PACE aims to improve Indiantown's overall health and well-being.
INDIANTOWN – The Protocol for Assessing Community Excellence in Environmental Health or PACE-EH aims at Indiantown's health and well-being. At a recent council meeting, Marybeth Peῆa, a nurse program specialist and certified diabetes educator, gave a presentation via live stream on PACE and the influence its implementation could have on Indiantown's overall health.
Peῆa said PACE is one of the health department's objectives in Healthiest Weight Florida, and they are looking for access to healthy food. She underscored that PACE included many aspects of environmental health and it can serve the Indiantown community. According to Peῆa, the methodology behind PACE consists of engaging the community to become involved and collect the "necessary information to improve the health status of the community." Then, the health issues get identified, ranked and priorities are set for action. The 13-part project transpires over the year.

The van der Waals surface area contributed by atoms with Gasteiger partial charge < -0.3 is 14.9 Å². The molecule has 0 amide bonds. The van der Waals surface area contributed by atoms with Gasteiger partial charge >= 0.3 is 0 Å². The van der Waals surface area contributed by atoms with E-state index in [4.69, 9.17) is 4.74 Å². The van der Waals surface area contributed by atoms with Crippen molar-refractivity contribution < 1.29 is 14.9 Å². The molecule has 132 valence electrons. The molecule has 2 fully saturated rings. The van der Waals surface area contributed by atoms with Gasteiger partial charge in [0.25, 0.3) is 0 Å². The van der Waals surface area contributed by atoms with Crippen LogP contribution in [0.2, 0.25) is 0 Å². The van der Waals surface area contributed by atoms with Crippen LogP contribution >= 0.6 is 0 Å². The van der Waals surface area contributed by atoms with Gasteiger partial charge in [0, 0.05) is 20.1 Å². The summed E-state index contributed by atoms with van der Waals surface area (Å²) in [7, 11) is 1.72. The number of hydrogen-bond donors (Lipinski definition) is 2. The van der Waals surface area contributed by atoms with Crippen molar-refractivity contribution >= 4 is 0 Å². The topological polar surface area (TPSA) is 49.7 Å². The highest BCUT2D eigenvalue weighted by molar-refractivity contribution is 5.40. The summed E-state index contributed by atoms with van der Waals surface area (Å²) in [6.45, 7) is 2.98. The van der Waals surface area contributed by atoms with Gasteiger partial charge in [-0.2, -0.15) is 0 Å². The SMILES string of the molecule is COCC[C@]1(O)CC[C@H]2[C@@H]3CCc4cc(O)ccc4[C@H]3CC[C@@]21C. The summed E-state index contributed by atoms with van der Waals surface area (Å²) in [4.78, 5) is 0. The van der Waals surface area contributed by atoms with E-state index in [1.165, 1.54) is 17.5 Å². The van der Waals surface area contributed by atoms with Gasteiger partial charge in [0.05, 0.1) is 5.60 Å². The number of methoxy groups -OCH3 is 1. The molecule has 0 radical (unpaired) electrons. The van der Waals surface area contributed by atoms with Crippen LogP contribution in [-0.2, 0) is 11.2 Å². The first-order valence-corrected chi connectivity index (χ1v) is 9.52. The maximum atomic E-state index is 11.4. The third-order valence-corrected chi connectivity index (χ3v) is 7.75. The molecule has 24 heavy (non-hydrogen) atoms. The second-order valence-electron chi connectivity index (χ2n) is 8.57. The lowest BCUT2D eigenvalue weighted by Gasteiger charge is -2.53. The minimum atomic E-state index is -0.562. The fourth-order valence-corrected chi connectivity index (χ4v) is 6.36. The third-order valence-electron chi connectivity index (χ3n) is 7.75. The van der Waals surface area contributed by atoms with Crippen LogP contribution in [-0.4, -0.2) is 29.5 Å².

The nurse revealed how multiple counties in Florida have witnessed "success with the PACE project." Sixty-five initiatives have yielded $50 million in improvements. However, she continued that the common health issues were no sidewalks, no bike paths, no streetlights, sewage and septic issues, frequent flooding, no affordable or dilapidated housing, drinking water and well contamination.
She indicated that food deserts and food swamps dictate health outcomes. According to Peῆa, the highest percentage of obesity in adults and school-age children in Martin County comes from Indiantown. She would like to see the current percentages change by partnering with the Village of Indiantown. Although healthiest weight and access to food are PACE options, Peῆa said if the community had other priorities to implement first, her goal was to work together to improve the Village of Indiantown.